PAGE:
Worldwide there are more than 60 million people on the autistic spectrum and in October 2015, I was able to add myself to that number after an official diagnosis. Importantly, I struggled to be recognised as autistic because the condition is seen as much more classically male – but it’s important to shed a light on the experiences of women with autism.
Autism was actually raised as a potential diagnosis for me a year earlier, but a combination of lengthy waiting lists and the less obvious symptoms that men often present wit, took me down a more complicated path to diagnosis. This ended up being the same for my daughter.
Simply put, it’s “easier” to be diagnosed with autism if you’re male.
After I revealed my diagnosis, I heard from many women who experienced similar incredulity. Being told that you can’t be autistic because “You’re in a relationship”, “You wear make-up”, “You have children”, or “You are creative” led me to start the hashtag #SheCantBeAutistic addressing the commonest misconceptions about girls and women on the autistic spectrum.
Many of the women who got involved expressed relief at the fact that this bias was finally being brought to life.
I take particular exception to the idea that autistic people can’t be creative, considering my daughter Lizzy Clark was the first actor with autism to play a character with the condition in Dustbin Baby for the BBC in 2008.
I remember when Lizzy was going through her diagnostic process. Often I felt that perhaps if she had picked up a chair and hurled it across the classroom, this additional violence coupled with her other symptoms would have led to her being diagnosed more quickly.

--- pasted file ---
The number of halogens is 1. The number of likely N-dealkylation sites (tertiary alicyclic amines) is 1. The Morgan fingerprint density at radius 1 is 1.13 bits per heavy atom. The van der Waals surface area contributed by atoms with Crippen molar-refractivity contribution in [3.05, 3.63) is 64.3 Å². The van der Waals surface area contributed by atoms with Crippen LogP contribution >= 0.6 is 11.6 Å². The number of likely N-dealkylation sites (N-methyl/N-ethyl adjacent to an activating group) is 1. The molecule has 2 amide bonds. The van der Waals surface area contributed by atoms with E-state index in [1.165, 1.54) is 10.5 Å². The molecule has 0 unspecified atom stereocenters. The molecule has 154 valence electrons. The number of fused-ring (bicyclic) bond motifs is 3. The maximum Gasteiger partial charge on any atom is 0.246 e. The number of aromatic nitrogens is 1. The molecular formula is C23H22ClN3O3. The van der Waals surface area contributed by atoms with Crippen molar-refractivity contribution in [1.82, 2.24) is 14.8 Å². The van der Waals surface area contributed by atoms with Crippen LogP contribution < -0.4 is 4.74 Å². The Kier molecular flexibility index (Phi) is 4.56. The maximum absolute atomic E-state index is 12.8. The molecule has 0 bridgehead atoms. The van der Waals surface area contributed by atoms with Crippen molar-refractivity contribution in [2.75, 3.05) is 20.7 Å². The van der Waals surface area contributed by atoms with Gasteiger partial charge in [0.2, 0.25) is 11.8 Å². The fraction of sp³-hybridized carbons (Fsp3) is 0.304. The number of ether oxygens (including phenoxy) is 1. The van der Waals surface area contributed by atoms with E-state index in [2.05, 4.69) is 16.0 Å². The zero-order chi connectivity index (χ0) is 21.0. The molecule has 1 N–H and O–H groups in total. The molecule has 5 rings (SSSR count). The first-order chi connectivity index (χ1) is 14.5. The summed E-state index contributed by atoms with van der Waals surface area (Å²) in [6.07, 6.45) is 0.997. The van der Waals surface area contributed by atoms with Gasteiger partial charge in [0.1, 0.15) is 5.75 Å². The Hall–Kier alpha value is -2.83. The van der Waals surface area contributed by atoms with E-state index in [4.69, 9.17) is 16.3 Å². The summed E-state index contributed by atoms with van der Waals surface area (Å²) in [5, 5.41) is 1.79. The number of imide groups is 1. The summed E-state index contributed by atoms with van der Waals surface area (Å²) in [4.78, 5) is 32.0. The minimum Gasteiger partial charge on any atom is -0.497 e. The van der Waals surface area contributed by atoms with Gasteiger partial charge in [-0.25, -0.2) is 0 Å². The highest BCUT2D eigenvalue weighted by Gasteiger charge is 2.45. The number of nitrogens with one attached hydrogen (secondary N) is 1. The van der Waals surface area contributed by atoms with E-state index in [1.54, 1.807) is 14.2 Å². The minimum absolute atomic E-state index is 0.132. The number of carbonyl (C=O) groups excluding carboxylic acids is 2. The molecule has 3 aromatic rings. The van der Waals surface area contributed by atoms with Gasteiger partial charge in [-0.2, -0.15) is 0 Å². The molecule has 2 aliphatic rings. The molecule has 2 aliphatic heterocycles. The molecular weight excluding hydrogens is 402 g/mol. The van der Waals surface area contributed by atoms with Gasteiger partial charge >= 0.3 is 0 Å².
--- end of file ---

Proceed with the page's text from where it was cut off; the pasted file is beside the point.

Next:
I've only had one friend talk to me directly about my diagnosis. Oddly, if I'd broken my leg and told people I think they would have been much more comfortable discussing this with me. This hasn't proved to be true online, thankfully.
However, there have been problems in the real world, where so many people I knew became armchair psychiatrists.
Friends, family and work colleagues have been quick to explain to me why my diagnosis is wrong, confused or somehow a manifestation of what I wanted.
But being autistic and diagnosed at 48 was not one of my life goals. It wasn’t a whim, a kink, or a decision. Being autistic is who I am and who I’ve always been and the value of diagnosis has liberated me to express that thought without hesitation or disgrace. A wrinkled brow or wrinkled nose in response to someone volunteering life-changing news, imbued with hope for change, is the domain of the ignorant, the determinedly obtuse or the bigot.
There is no shame in any diagnosis. There is no burden of proof to be carried by anyone being diagnosed. It’s neither a waste of time or of resources. To claim otherwise is a denial of me, my daughters and our rights as neurodiverse people.
My hope for International Women’s Day is to highlight an overlooked aspect of a widely misunderstood condition. Women see inequality, in work, in pay and in life. Health conditions don’t discriminate in determining whose body and brain they will inhabit.
It’s time for women and girls to have equal access to a timely and thorough diagnosis of neurodiverse conditions.
Because for too many women on the autistic spectrum, life with the condition is challenging enough.
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